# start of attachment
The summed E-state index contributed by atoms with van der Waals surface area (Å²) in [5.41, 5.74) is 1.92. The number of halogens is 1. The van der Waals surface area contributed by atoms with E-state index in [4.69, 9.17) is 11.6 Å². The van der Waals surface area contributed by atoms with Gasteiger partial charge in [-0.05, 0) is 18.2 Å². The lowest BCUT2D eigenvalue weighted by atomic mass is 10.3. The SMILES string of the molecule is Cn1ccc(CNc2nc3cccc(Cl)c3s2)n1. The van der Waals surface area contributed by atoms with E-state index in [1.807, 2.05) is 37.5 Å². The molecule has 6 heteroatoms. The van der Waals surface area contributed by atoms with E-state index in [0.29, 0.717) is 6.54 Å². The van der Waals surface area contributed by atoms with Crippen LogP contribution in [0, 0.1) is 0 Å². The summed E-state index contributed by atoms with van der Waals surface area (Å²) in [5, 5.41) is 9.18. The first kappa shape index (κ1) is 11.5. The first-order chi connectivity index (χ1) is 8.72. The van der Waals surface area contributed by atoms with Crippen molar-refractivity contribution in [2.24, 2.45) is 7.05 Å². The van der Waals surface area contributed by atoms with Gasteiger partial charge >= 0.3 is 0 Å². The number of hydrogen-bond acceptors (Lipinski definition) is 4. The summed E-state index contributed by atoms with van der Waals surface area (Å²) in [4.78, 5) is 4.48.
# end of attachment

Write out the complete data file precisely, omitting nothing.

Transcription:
The summed E-state index contributed by atoms with van der Waals surface area (Å²) in [5.41, 5.74) is 1.92. The number of halogens is 1. The van der Waals surface area contributed by atoms with E-state index in [4.69, 9.17) is 11.6 Å². The van der Waals surface area contributed by atoms with Gasteiger partial charge in [-0.05, 0) is 18.2 Å². The lowest BCUT2D eigenvalue weighted by atomic mass is 10.3. The SMILES string of the molecule is Cn1ccc(CNc2nc3cccc(Cl)c3s2)n1. The van der Waals surface area contributed by atoms with E-state index in [1.807, 2.05) is 37.5 Å². The molecule has 6 heteroatoms. The van der Waals surface area contributed by atoms with E-state index in [0.29, 0.717) is 6.54 Å². The van der Waals surface area contributed by atoms with Crippen LogP contribution in [0, 0.1) is 0 Å². The summed E-state index contributed by atoms with van der Waals surface area (Å²) in [5, 5.41) is 9.18. The first kappa shape index (κ1) is 11.5. The first-order chi connectivity index (χ1) is 8.72. The van der Waals surface area contributed by atoms with Crippen molar-refractivity contribution in [2.24, 2.45) is 7.05 Å². The van der Waals surface area contributed by atoms with Gasteiger partial charge >= 0.3 is 0 Å². The number of hydrogen-bond acceptors (Lipinski definition) is 4. The summed E-state index contributed by atoms with van der Waals surface area (Å²) in [4.78, 5) is 4.48.